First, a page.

But don’t worry – you can still know who is linking to your site with SEO tools, like Moz or ahrefs. Or you can setup your RSS feeder to see incoming links.
Filter Out Obvious Spam
You can also use the Comment Moderation and Disallowed Comment Keys options to block obvious spam from being published on your site.
By default any comment with more than 2 links will be held for moderation. But if you don’t want any links in your comments you can set this to 0.
You can also add specific words to automatically hold a comment. A blog like WPExplorer that is about WordPress might want to hold comments talking about Joomla since it’s probably not related to our content… but it could be. We do have a blog post about how to move from Joomla to WordPress so by holding the comment an admin can login to see if the comment should be approved.
Similarly, you can use the Disallowed Comment Keys to flag specific words that simply aren’t relevant to your website and send them to the Trash. Using WPExplorer, a WordPress focused blog, as an example again – words like “hoverboard” or “chrysanthemum” don’t make sense in a comment on any of our posts.
Comment Requirements, Cookies and More
By default, the setting requiring commenters to provide a name and email is checked. However if you want to only allow subscribers to comment you can also require users to be logged into your site.
And depending on you location in the world, you should consider enabling the setting for Show comments cookies opt-in checkbox. This will add a GDPR compliant opt-in for cookies to be set so the user’s browser can save their name, email and website for future commenting.
By default comments for in order from first (oldest) at the top down to last (newest) at the bottom. But if you want your newest comments at the top, simply change the last setting for order to “newer.” This might make sense for websites where readers contribute updated content, such as a directory of local eateries with comment reviews or a blog about medical research findings.
Turn Off Comments After a Specified Period
There is also an option to close comments after a specified number of days, which might be useful depending on the nature of your website.
In general comments are good. You want them, and it really doesn’t matter if they arrive all at once or trickle in as new people find your post. They add unique content to your website. Plus they show search engines that your content is relevant and readers are actively involved on your site.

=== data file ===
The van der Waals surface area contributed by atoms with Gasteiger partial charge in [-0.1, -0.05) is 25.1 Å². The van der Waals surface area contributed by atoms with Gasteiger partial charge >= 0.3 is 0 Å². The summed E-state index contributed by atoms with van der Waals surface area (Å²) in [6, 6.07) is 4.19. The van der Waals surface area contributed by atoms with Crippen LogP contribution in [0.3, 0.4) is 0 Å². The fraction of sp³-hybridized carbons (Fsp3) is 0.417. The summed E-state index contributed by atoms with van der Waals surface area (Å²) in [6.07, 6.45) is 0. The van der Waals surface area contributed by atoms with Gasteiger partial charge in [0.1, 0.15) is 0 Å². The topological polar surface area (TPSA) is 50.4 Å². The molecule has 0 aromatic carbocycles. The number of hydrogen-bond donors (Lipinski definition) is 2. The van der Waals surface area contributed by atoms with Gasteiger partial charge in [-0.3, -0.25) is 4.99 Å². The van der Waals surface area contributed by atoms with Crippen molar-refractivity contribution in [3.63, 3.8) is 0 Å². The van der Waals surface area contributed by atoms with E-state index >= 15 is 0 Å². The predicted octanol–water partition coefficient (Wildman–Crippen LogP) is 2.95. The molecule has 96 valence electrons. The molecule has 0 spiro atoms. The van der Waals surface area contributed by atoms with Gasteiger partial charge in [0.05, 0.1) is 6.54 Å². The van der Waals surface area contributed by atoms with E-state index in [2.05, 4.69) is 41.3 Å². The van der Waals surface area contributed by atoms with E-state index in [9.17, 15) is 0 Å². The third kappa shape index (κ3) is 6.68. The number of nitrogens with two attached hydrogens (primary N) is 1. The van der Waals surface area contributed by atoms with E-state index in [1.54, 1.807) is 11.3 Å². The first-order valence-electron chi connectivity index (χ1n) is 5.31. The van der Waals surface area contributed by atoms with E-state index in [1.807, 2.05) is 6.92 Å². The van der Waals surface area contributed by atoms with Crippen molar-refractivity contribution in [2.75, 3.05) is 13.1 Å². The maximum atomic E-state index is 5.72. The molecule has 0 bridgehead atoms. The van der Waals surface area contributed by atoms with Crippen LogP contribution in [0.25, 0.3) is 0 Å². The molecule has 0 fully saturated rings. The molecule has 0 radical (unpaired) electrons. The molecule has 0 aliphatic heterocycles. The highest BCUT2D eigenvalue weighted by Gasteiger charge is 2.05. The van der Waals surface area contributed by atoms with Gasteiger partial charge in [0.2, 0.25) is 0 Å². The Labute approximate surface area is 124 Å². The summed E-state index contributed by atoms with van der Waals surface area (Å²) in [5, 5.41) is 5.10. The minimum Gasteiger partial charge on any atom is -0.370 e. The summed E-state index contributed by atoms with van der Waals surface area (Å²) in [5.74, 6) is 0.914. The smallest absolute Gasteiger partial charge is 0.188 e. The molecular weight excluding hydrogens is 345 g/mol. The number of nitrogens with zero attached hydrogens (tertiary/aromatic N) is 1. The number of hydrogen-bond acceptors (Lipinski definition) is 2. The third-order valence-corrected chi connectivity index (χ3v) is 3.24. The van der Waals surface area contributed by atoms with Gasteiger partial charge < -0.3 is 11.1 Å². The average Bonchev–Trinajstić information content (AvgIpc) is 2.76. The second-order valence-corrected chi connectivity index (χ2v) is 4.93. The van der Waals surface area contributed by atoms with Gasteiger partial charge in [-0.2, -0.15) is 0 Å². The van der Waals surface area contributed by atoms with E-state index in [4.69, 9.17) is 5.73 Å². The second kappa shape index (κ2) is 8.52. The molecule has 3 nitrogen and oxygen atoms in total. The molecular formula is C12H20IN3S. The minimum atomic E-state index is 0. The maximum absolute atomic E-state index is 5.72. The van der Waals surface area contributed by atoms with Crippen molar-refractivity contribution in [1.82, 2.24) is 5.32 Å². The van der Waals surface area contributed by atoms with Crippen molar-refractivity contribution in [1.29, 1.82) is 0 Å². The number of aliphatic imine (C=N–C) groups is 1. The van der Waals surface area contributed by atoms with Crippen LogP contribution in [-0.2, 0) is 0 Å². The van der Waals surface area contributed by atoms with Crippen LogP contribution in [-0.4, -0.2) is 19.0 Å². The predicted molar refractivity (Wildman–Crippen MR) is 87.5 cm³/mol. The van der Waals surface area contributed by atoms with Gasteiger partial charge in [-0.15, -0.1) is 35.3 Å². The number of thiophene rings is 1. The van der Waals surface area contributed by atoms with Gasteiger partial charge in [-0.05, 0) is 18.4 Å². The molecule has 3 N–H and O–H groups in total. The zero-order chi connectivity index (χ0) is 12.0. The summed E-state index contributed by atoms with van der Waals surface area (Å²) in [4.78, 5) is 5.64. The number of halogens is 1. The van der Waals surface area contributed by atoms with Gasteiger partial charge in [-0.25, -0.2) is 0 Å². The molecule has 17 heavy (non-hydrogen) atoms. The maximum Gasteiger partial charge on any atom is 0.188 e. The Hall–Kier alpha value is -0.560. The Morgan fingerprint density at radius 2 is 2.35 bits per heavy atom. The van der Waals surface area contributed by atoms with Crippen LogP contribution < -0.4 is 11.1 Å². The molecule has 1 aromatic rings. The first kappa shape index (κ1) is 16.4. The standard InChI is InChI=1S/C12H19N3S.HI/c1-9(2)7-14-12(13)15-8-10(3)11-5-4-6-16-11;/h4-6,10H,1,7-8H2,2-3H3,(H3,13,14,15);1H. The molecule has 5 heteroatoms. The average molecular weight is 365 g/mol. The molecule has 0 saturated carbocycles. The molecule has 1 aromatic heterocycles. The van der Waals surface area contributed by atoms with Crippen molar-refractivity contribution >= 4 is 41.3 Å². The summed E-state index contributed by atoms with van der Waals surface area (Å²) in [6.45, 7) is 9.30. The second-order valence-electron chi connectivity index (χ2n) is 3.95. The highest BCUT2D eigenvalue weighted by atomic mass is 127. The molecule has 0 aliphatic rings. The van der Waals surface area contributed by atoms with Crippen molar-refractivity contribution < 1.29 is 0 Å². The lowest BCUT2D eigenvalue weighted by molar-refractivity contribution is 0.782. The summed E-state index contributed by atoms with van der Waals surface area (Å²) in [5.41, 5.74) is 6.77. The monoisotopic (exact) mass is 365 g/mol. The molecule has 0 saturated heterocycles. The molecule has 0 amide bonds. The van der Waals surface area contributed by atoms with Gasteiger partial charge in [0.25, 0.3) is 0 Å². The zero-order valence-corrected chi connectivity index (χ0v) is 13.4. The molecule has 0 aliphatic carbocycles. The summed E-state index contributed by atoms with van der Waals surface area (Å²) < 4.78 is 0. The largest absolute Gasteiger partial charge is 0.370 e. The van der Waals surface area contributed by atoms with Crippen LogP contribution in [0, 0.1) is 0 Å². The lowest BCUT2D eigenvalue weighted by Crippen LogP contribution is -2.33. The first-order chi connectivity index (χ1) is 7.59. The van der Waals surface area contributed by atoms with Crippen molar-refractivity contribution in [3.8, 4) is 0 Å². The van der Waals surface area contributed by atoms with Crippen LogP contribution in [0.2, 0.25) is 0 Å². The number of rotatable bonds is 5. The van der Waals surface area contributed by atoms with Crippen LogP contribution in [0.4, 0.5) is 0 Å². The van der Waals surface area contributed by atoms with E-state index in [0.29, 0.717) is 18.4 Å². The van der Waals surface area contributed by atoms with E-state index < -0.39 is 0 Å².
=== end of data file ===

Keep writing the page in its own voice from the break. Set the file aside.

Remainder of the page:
We do not recommend limiting the timeframe for comments without a good reason. Most sites should leave this option unchecked. But there are instances where the option does make sense. For example, if your posts revolve around promotions that ask readers to comment as a form of entry you might want to have comments close when your promotions end.
Use Plugins to Filter Comment Spam
Spam comments can be difficult to spot just using the default WordPress options for filtering. But with the help of capable plugins, they are easier to identify, if not blocked completely. Here is a selection of plugins you can use to achieve that:
The Akismet plugin that comes built into the core WordPress software can help to filter comments that appear like spam. All you need to do is activate it but you will have to sign up for and set up its API key to get started. While it performs a decent job of keeping out spam, it is not foolproof and some legitimate comments may sometimes be mistaken for spam. So check your spam folder regularly for comments that were mistakenly flagged.
A alternative plugin, WordPress Zero-Spam helps to block spam automatically without any need for a CAPTCHA. Once installed and activated, it will do its magic right away. There are no APIs to setup.
Allow Users to Moderate for You
Finally, one other way to maintain your sanity while moderating comments is by allowing certain editors or authors to manage moderation. In general you should only give your most loyal users this kind of authority. If your blog commands considerable authorship and authority, and gets a LOT of comments, this might be the best way to manage comment moderation.
Loyal community members become trusted users that you can grant access to moderate other users. You can create a reward system to keep them motivated, such as allowing them backlinks to their own blogs or by featuring them on your team page. A plugin such as the User Role Editor can be used to seamlessly create and add this role to your blog. There are many others you could explore too.
Always remember that you retain full control over who comments on your posts and what they post. Give this section of your blog the attention it deserves and your blog will become a trusted authority. Is the comment section of your blog busy? How do you moderate comment authors? Do you have better ideas on how to improve spam filtering without losing your sanity? I’d love to hear your thoughts!